Enzyme System Helps Boost Exercise Tolerance

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Exercise is good for the body and mind, reducing stress, boosting physical fitness and even helping to alleviate certain medical problems. But as we get older or experience certain long-term illnesses, our tolerance to exercise often decreases, fostering inactivity and thus associated declines in heart and metabolic health.

Encouragingly, a new study has suggested that in the future, it might be possible to reduce exercise fatigue and thus allow people to glean its beneficial effects, something that has become of increased importance in light of our aging population. As described in Cell Metabolism, scientists from Duke University have detailed an enzyme system that provides muscles with access to energy reserves during exercise, thus optimizing energy use.

Importantly, dietary supplementation with a substance that boosts the activity of this system allowed mice to exercise for longer, but the researchers caution that it’s far too early to extrapolate this data for humans.

The enzyme at the center of this system is called cartinine acetyltransferase (CrAT), which is located in our cell’s tiny, sausage-shaped powerhouses, the mitochondria. CrAT’s job in energy metabolism is to catalyze the reversible exchange of fatty acid groups between the metabolic molecules coenzyme A and cartinine, facilitating the production or breakdown of a molecule called acetylcartinine. While this much was known, its role in exercise was unclear.

To find out more, the team genetically engineered mice to lack the gene for CrAT, but only in skeletal muscle. The team then examined their performance on a tiny treadmill when compared with normal mice, which revealed that the CrAT deficient mice tired much faster than the controls during exercise, regardless of the type of exercise test they were enduring. This led the researchers to conclude that when muscles start to reach exhaustion, they begin to use acetylcartenine as a resource for the molecules needed to fuel energy-making reactions.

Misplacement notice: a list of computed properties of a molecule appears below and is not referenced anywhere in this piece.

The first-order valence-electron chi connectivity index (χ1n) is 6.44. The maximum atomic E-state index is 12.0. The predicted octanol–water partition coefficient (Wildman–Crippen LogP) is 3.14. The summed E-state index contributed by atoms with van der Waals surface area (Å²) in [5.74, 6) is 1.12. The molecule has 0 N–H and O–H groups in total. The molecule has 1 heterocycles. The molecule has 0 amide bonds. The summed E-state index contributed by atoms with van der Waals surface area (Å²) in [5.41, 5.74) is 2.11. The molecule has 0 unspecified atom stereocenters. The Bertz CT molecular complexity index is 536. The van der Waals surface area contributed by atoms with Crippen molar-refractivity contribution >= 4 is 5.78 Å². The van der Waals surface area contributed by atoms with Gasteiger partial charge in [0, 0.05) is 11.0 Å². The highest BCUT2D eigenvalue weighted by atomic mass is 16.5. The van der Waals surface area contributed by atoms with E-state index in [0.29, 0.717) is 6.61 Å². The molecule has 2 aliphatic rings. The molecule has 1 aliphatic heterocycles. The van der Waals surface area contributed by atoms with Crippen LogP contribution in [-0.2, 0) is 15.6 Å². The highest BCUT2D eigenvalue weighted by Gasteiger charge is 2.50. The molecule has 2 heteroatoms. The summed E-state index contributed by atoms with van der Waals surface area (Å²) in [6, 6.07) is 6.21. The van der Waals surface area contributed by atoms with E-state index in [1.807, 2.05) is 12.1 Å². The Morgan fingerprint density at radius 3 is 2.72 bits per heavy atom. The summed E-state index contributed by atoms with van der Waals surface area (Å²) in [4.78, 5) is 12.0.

To examine the possibility of enhancing this process by increasing the availability of acetylcartenine, the researchers added it to muscle tissue isolated from the limbs of mice and then stimulated them to examine how long it took to reach fatigue. Tissue from control mice took longer to tire out when given acetylcartenine, but no effect was observed in samples lacking the CrAT gene.

Taking this one step further, the scientists then added cartenine supplements to the diets of both control and CrAT-deficient mice over a 4-week period. As anticipated, exercise tolerance increased in the control mice, but not the genetically engineered animals. All in all, the results suggest that activity of the CrAT system is needed for optimal exercise performance.   

Although we can’t genetically engineer people to be CrAT-deficient to demonstrate the same effects in humans, the researchers were able to gain support for their findings by discovering that individuals who exercise a lot possess more CrAT in their muscles than controls. However, despite what they found in mice, it’s still too early to tell whether cartenine supplementation can exert the same beneficial effects in humans.

“This work is not meant to imply that everyone should be taking cartenine supplements,” senior author Deborah Muoio said in a statement. “We need to consider underlying genetics, lifestyle factors and acquired conditions.” 

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